Sadly, even vigorous, regular exercise doesn’t necessarily yield weight loss.
That’s particularly true for older adults, whose metabolisms have begun to slow down.
In fact, it’s entirely possible to work out daily without shedding many pounds — unless you also change your diet.
Whole-food diets and sharp cuts in starches, sugars, and omega-6 fatty acids appear particularly effective.
For more on that, see Stunning Study Upsets a Big Diet Debate, Omega-6 Fats Drive Obesity; Omega-3s Help Avoid It, Does Colorful Produce Cut Pounds?, and research reports in the Weight & Fitness section of our news archive.
Now, the results of one new study elevate exercise well above weight loss when it comes to reducing the risk for heart disease — and death or disability related to it.
And the findings from a second study undermine the so-called “obesity paradox” seen in many population studies — in which heart patients with excess weight appeared to enjoy better prognoses and longer lifespans than their leaner counterparts.
Before delving into the details of the two new studies, this is what’s meant by “overweight” and “obese”:
To survive heart disease, exercise beats out weight loss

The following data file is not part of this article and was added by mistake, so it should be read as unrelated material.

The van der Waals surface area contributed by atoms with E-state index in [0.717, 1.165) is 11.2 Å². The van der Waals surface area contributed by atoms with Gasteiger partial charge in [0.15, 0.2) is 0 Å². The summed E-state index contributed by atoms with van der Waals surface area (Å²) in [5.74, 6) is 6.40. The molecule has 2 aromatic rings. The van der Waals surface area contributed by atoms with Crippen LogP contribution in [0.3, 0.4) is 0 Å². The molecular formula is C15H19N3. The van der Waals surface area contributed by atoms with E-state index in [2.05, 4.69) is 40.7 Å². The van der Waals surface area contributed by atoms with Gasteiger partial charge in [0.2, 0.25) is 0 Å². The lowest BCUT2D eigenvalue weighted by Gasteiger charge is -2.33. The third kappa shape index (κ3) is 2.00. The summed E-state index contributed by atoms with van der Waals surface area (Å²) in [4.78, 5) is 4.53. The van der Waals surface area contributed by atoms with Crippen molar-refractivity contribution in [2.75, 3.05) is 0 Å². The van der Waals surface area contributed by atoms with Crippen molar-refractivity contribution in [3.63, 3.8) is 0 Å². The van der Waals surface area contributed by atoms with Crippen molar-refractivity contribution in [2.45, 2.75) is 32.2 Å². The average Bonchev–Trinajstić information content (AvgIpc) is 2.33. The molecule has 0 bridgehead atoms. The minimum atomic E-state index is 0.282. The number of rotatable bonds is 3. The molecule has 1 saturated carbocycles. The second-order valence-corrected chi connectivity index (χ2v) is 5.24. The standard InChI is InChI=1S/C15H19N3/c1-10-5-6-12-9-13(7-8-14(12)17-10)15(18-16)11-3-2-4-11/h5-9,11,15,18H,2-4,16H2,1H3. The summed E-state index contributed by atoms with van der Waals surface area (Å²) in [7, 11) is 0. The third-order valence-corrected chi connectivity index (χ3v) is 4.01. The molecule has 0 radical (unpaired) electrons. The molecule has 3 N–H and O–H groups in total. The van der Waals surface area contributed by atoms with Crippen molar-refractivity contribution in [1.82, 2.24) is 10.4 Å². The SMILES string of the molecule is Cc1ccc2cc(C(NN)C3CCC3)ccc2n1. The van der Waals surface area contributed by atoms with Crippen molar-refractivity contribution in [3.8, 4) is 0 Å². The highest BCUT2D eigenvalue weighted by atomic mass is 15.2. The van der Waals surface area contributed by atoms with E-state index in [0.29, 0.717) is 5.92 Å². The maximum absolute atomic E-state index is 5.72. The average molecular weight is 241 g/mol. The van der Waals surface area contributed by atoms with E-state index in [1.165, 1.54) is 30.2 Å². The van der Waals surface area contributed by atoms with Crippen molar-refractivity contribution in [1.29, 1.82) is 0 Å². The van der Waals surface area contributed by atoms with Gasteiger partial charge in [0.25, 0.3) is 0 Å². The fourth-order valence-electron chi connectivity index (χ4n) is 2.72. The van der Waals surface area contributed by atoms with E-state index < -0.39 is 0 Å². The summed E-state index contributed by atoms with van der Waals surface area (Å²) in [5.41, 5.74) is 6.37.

The first study was conducted by scientists from universities in Norway, Louisiana, and Australia (Moholdt T et al. 2018).
Their epidemiological study among heart patients linked exercise to healthier, longer lives, while weight loss wasn’t beneficial and could be harmful to people of normal weight.
The international study included 3,307 people (1,038 women) diagnosed with coronary heart disease following either a heart attack or an episode of angina (severe chest pain due to lack of blood supply to the heart). On average, the patients were followed for 15 years, during which time nearly half (1,493) died.
The patients who engaged in 150 minutes of moderate exercise a week dropped their risk of death by 19% — while those who exercised more enjoyed a 36% reduction in death risk.
In contrast, weight loss was linked to a 36% rise in death risk among participants of normal weight — while weight gain wasn’t associated with such an increase.
In addition, even if the regular exercisers scaled back on their amount of weekly exercise, they continued to enjoy a lower risk of death, compared with overweight adults who were basically sedentary.
While the results need to be replicated, they suggest that a regular, moderate fitness routine goes a long way to protect heart patients from premature death.
The Centers for Disease Control and Prevention (CDC) currently recommends 2 hours and 30 minutes (150 minutes) of moderate-intensity aerobic activity every week, or 1 hour and 15 minutes (75 minutes) of vigorous aerobic activity.
For greater health benefits, the CDC recommends 5 hours of moderate-intensity aerobic activity every week, or 2 hours and 30 minutes (150 minutes) of vigorous-intensity aerobic activity.